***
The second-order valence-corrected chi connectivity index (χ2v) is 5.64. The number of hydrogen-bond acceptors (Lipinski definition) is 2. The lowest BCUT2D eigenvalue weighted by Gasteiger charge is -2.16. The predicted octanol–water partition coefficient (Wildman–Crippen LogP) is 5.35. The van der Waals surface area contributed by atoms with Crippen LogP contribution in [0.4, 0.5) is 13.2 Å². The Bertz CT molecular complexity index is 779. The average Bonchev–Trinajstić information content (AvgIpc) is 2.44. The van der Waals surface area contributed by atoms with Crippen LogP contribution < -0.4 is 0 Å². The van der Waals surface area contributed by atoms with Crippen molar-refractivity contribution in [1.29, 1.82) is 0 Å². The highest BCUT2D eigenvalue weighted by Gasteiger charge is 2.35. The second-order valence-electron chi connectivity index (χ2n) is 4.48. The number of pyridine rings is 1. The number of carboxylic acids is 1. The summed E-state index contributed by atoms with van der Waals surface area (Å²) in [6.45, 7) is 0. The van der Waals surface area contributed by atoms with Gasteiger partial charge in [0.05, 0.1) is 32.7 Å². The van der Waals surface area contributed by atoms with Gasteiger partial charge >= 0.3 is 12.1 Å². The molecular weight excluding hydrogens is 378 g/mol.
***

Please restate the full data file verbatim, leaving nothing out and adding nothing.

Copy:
The second-order valence-corrected chi connectivity index (χ2v) is 5.64. The number of hydrogen-bond acceptors (Lipinski definition) is 2. The lowest BCUT2D eigenvalue weighted by Gasteiger charge is -2.16. The predicted octanol–water partition coefficient (Wildman–Crippen LogP) is 5.35. The van der Waals surface area contributed by atoms with Crippen LogP contribution in [0.4, 0.5) is 13.2 Å². The Bertz CT molecular complexity index is 779. The average Bonchev–Trinajstić information content (AvgIpc) is 2.44. The van der Waals surface area contributed by atoms with Crippen LogP contribution < -0.4 is 0 Å². The van der Waals surface area contributed by atoms with Crippen molar-refractivity contribution in [1.29, 1.82) is 0 Å². The highest BCUT2D eigenvalue weighted by Gasteiger charge is 2.35. The second-order valence-electron chi connectivity index (χ2n) is 4.48. The number of pyridine rings is 1. The number of carboxylic acids is 1. The summed E-state index contributed by atoms with van der Waals surface area (Å²) in [6.45, 7) is 0. The van der Waals surface area contributed by atoms with Gasteiger partial charge in [0.05, 0.1) is 32.7 Å². The van der Waals surface area contributed by atoms with Gasteiger partial charge >= 0.3 is 12.1 Å². The molecular weight excluding hydrogens is 378 g/mol.